Allow yourself to just feel…

To just welcome whatever emotions you are feeling. To allow your mind and your body to acknowledge those physical feelings. To allow the discharge in the form of grunting, crying, or even cursing to yourself.

It makes sense to feel frustrated when dealing with frustrating people. It is natural to feel sad when you are missing your loved ones and longing to be reunited with them. It is organic to feel anxiety when dealing with a stressful situation or with uncertainty.

Those emotions are not proof of weaknesses or a mental health disorder. It is proof that you are alive, that you are a human being, and that you are facing adversity.

We tend to put pressure on ourselves to feel cheerful all the time and rush to wrestle and fix anything that feels “negative” and uncomfortable, in us or others. We can even feel shame or guilt when we experience unpleasant feelings such as anger or fear which result in negativity piling up. Yes, feeling bad about feeling bad makes us feel even worse! Your judgment and expectation on how you “should” feel or not feel create more pain than the feelings you are experiencing in the first place.

Based on her research, Doctor Maya Tamir points out that, “People want to feel very good all the time. Even if they feel good most of the time, they may still think that they should feel even better, which might make them less happy overall.” On the subject of happiness, she also discusses that, “It is more than simply feeling pleasure and avoiding pain. Happiness is about having experiences that are meaningful and valuable, including emotions that you think, are the right ones to have,” the ones that seem appropriate at the time, even if those emotions are negative or unpleasant.

Researchers also found that people who were open to experiencing both positive and negative emotions reported greater life satisfaction and fewer symptoms of depression. It suggests that being aware of and accepting your uncomfortable emotions without judging or trying to change can help you cope more effectively with stressors.

Judging, resisting, or trying to remove your emotional experience won’t help you recover, grow or even feel better. On the contrary, resistance prolongs your pain and may amplify the emotions that you are trying to get rid of. It also delays dealing effectively with the situation that causes pain. Repressed emotions may accumulate and wind up creeping up on you when you feel the most vulnerable and don’t have the resources to chase them away anymore.

Emotions are not good or bad in themselves; however, they can be pleasant or unpleasant. They are an important source of information that are useful to be acknowledged. Unpleasant emotions often arise from an unsatisfied need. For example, you can feel frustrated and sad with work if your need for recognition and respect is not satisfied; you can feel anxious when your need for security (emotional, financial…) is challenged.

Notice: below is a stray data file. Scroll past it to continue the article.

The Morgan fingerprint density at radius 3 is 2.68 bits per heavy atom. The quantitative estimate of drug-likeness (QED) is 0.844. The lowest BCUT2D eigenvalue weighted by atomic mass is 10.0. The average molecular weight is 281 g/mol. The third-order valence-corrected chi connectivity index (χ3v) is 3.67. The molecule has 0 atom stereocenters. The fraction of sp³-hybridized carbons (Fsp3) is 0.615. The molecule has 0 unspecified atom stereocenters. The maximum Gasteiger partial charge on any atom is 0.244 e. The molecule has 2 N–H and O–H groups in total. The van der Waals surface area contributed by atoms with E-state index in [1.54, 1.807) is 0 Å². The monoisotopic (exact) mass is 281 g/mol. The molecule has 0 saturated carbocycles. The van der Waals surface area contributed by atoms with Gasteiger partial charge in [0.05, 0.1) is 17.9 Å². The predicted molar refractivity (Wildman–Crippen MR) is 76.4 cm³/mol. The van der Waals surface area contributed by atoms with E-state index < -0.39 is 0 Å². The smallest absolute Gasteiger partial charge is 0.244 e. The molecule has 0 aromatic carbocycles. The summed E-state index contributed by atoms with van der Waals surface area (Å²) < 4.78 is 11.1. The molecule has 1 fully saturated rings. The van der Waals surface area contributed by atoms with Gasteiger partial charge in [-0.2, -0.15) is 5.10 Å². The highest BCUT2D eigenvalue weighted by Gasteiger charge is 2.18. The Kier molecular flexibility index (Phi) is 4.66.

Surrendering and accepting is not the same as resignation. It doesn’t mean giving up all hopes that things will get better and it doesn’t mean dwelling in your pain either. It means accepting and acknowledging that for now, this is what is happening at the moment. It is accepting that there are things you cannot control. If you are unhappy in your relationship, you can work with your partner on changing the dynamic, communicating better, and so on… while at the same time allowing the facts that right now, the situation is complicated, that this is a frustrating and tiring process and even maybe that “it sucks!”

Practicing acceptance and welcoming your emotions are about meeting you where you are in life and moving forward from there.

When you open up to a friend about something you are struggling with, before looking for their advice or opinion, don’t you appreciate it when they truly listen to you? When they validate your feelings and experience? And if they move on to problem-solving too quickly or suggest that you “just relax” or “snap out of it” you may end up feeling not understood and “wrong”. Then don’t do that to yourself! Give yourself that space and time to feel what you feel. You deserve to give yourself that much compassion.

Written by:
Lucie Ramet
Clinical Psychologist
SACAC Counselling


Brett Q. Ford, Phoebe Lam, Oliver P. John, Iris B. Mauss. “The Psychological Health Benefits of Accepting Negative Emotions and Thoughts: Laboratory, Diary, and Longitudinal Evidence.” Journal of Personality and Social Psychology, 2017; DOI: 10.1037/pspp0000157

Maya Tamir, Shalom H. Schwartz, Shige Oishi and Min Y. Kim. “The Secret to Happiness: Feeling Good or Feeling Right?” Journal of Experimental Psychology: General (Online first publication, August 14, 2017) DOI: 10.1037/xge0000303

Christine Carter’s article “How to stop being a control freak” in the Greater Good Magazine

Extinguishing Burnout

A few days ago, I ran across a Twitter feed that originally posted last November. The quote resonated strongly with me, begging me to sit with the question of why do we so often neglect ourselves for work? Is it to… get recognised? Prove our worth? Win? The quote came from Katy Leeson, Managing Director of the Social Chain. She wrote: